Dunnet Head, October 2016
Cards on the table: I’m not a fan of the east coast of Scotland. Sticking out into the North Sea, it’s a bit bare-cliffy, bleak and cold for my liking – I much prefer the white beaches and aquamarine water of the west coast, with the Atlantic lapping at its extremities…
However, I do think it’s quite exciting to stand at the most northerly and westerly points of mainland Britain. So, in 2016, while the hound and I were staying at a lovely cottage on the Kyle of Tongue, we took a daytrip to John O’Groats-shire.
The little lighthouse is perched at the top of quite a steep slope down to the sea…
….then if you walk a couple of kilometres down the vague coastal path, you’ll see the famous Stacks of Duncansby – pointed rocky stacks that make for rather groovy photos.
And keep your eyes peeled for the wildlife!
Looking back up the coast from the stacks to the lighthouse
Then it was a whizz 40 mins down the coastal A99 to Noss Head lighthouse and Castle Sinclair Girnigo, a 15th century fortress just outside Wick. We had a wonder around the castle ruins, which are craggily impressive, and then peered at the lighthouse from a distance (starting to figure one's much the same as another!!).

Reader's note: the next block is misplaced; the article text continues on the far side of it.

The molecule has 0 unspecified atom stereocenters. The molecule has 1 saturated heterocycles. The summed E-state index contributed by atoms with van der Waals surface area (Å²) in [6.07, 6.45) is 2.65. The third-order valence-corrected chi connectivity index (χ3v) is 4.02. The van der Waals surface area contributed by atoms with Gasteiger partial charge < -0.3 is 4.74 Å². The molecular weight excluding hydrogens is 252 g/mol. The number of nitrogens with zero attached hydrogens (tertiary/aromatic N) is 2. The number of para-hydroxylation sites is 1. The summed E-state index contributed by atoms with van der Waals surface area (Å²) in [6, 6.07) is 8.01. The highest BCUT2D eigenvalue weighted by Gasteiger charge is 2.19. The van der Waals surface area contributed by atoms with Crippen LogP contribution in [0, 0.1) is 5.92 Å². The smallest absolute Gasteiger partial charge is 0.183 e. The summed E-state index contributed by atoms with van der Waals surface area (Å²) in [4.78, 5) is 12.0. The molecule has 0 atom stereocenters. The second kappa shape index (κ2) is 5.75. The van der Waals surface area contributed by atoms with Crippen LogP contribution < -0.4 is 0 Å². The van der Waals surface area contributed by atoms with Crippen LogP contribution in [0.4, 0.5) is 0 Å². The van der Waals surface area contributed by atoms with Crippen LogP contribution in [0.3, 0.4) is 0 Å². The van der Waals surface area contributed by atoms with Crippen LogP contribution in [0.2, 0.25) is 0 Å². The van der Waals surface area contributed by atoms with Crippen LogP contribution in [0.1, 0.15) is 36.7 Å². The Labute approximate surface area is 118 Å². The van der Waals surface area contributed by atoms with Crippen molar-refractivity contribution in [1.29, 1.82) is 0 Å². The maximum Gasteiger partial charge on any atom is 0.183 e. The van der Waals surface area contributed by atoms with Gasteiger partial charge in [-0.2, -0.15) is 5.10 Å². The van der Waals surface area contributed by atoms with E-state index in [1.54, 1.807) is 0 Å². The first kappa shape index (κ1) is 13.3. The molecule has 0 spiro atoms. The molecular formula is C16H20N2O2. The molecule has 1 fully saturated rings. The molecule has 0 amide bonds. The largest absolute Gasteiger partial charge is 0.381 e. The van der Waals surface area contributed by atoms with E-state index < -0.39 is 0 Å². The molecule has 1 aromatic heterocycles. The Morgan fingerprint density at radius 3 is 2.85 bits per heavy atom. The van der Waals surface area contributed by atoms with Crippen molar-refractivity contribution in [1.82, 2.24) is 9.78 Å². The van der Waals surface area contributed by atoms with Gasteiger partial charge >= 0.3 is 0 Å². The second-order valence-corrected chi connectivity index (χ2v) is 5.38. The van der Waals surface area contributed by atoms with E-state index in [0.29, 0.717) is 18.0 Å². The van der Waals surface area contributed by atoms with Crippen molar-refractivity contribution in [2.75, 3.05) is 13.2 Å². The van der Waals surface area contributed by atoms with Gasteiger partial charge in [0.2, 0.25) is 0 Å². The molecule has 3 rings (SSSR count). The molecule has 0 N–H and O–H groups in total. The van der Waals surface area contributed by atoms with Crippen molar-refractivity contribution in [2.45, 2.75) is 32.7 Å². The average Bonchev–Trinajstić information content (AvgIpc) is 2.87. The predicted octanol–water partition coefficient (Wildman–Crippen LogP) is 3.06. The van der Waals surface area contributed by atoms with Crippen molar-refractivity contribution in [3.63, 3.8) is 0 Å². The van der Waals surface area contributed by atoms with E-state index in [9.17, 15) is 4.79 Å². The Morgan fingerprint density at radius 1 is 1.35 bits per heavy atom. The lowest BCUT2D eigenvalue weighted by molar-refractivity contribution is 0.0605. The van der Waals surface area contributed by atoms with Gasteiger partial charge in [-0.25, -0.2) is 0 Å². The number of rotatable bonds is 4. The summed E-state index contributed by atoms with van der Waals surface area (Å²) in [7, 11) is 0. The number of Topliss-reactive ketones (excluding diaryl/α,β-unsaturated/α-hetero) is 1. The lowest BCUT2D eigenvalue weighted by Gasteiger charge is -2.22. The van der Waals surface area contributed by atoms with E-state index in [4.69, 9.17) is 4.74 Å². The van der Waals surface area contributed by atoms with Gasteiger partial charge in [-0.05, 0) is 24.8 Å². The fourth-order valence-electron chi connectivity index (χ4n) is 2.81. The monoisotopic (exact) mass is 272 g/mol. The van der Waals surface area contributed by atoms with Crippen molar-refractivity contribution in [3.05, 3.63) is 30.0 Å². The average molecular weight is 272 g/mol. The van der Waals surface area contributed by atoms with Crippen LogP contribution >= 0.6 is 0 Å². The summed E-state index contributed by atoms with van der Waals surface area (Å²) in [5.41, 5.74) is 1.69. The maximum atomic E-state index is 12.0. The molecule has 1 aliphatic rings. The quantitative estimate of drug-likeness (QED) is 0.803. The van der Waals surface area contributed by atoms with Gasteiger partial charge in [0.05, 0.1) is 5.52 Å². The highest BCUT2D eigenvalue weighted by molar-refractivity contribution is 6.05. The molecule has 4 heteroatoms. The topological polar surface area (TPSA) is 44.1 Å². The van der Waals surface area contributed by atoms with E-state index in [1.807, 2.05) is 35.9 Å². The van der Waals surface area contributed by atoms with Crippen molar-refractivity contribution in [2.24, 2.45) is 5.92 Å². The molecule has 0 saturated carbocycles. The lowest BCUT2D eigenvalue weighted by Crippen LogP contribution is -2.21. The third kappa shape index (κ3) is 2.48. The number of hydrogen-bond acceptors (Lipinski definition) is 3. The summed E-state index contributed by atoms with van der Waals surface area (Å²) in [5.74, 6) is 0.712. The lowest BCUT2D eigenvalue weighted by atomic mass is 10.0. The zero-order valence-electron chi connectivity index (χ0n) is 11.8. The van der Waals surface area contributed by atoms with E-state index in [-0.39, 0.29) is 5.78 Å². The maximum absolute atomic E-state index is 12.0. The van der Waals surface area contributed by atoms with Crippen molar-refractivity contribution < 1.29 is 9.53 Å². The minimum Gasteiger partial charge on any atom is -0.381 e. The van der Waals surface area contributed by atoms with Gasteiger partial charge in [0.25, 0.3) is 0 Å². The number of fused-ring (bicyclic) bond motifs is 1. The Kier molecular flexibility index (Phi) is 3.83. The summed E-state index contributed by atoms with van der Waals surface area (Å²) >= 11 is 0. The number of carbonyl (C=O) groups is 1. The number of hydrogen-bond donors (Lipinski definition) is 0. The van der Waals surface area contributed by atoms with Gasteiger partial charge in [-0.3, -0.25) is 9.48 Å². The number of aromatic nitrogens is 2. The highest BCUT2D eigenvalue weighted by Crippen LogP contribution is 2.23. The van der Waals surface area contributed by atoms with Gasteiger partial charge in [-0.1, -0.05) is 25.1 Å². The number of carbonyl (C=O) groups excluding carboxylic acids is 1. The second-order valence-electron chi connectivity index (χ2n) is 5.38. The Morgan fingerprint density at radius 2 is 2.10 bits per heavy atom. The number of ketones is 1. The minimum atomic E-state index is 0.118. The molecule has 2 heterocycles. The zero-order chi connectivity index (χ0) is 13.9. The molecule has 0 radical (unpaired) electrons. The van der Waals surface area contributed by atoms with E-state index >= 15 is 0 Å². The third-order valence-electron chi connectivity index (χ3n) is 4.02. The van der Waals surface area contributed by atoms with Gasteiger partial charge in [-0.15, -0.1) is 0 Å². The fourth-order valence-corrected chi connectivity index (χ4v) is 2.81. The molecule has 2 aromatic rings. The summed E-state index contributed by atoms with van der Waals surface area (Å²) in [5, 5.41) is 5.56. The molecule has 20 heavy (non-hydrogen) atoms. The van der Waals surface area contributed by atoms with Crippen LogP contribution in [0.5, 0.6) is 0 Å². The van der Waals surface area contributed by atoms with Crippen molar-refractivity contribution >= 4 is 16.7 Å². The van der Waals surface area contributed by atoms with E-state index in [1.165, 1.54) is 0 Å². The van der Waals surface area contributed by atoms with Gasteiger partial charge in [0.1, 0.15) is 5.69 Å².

After that, we headed diagonally across the corner of Scotland, up the B876 to Dunnet Head, the northernmost point of mainland Britain.
If you get a clear day - which we sort of managed on a re-visit in October 2017 with my friend, Lovely Mark – you get a pretty decent view of Orkney and the Old Man of Hoy.
(The hound does love a good seascape <3 )
Getting there: For a good starting point, follow signs to John O’Groats!
Sat Nav: Duncansby Head KW1 4YT, Castle Sinclair Girnigo KW1 4QT, Dunnet Head KW14 8XS
OS Landranger map: 12 THURSO & WICK, John O’Groats
Terrain: Decent walking boots
Nearest facilities: There’s a gift shop and café at John O’Groats.